I’d like to think other places are still wide open. Like maybe some of the western states, or the prairies. But in reality, every little inch of space from coast to coast is owned. Or at least we like to think so. But I am reminded that the land is much older than our relatively new claims upon it.
I love trail shots for the sense it creates of going somewhere and, a natural desire to know what’s just around the corner. This trail, in particular, is especially good for that; it has hundreds of turnouts that open on amazing views of the pacific.
If I lived in a pasture, I’d spend most of the summer sitting under the shade of an oak, and that’s no bull.
I took this on a drive through the country here in Florida. Contrary to popular belief, most of the state is agriculture. All you have to do is drive from one coast to the other to see what I mean. The drive takes about two hours and passes through a lot of cattle country. It’s no wonder rodeos are big here.
This photo is just below Rainbow Falls in North Carolina. It’s on a trail with a waterfall payoff at the end.
I think the word rainbow sums up those fall colors. North Carolina is famous for its autumn tones, which, as I write this, is still a couple of months away. It was nice to hike in the mountains and get a break from the humidity back home.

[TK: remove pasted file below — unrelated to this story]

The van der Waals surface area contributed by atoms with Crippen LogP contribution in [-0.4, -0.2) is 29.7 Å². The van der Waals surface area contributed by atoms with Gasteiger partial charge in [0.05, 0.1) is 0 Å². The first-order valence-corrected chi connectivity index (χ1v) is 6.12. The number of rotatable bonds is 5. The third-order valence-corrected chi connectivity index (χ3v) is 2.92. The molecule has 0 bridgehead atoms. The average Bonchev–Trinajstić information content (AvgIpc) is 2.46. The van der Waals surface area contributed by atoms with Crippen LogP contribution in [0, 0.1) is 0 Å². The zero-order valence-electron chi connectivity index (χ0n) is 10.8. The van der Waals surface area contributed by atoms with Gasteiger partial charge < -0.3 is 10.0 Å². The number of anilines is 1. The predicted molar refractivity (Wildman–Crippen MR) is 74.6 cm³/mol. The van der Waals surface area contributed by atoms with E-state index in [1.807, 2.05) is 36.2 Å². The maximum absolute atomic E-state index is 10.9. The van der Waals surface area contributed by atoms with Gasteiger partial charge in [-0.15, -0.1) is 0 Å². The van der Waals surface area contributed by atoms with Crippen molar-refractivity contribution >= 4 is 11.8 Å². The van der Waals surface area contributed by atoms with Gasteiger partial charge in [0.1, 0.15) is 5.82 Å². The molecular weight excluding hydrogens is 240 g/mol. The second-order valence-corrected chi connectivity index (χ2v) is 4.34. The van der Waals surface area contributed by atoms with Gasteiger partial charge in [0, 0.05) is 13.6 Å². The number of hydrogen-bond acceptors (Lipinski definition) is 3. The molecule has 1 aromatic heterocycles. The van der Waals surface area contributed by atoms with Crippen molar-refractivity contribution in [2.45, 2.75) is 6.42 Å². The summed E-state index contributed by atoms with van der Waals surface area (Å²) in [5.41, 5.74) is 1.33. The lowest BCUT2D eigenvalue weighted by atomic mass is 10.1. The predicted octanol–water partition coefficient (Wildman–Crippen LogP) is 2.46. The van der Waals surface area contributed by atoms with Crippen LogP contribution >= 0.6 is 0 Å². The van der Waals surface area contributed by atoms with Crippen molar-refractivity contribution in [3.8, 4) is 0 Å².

This is another old photo I pulled from the archives. Old images are veritable breadcrumbs leading back to forgotten details. For instance, from the picture, I recall the hike took longer than expected and, was a little more strenuous. So when we got back to the hotel, we ate pasta and dinner rolls, leaving only, …you guessed it, breadcrumbs.
Mulholland road in Parrish, oddly enough, dead-ends at a bridge. Because of that, it feels remote, even though it’s in the middle of a housing boom.
Living in suburbia as I do, the trick to doing local landscape photography is finding gems tucked away in plain sight. Even though I think I’ve found most, I’m pretty sure there are more. They are, by their very nature, not easy to find.
I took this photo about five years ago, and today, as I drove by, the road is under construction. That means it’s probably going to get more traffic and, extend past the bridge; meaning no longer hidden. But I’ll keep searching for more spots like this in the suburban jungle.
No trip to the Portland area is complete without visiting Multnomah Falls. Here is a lie; there was nobody here when I took this shot.
In fact, to get this, I had to elbow my way through layers of Instagrammers holding phones aloft with their backs to the falls. I should have known better, it was July 4th, but I went anyway. I Photoshoped all the people off the bridge except for one. In the end, this edit is not far from the scene I imagined in my head.
If I did have the place to myself, I would have taken more shots, but I like this shot, so maybe that would have been a waste. Anyhow, when I go back, even if it’s winter, I’ll come early to try my luck again. But it’s all good; I ended up hiking to the top to see even more waterfalls and a lot fewer people. It ended up being an excellent day, for Instagram and me.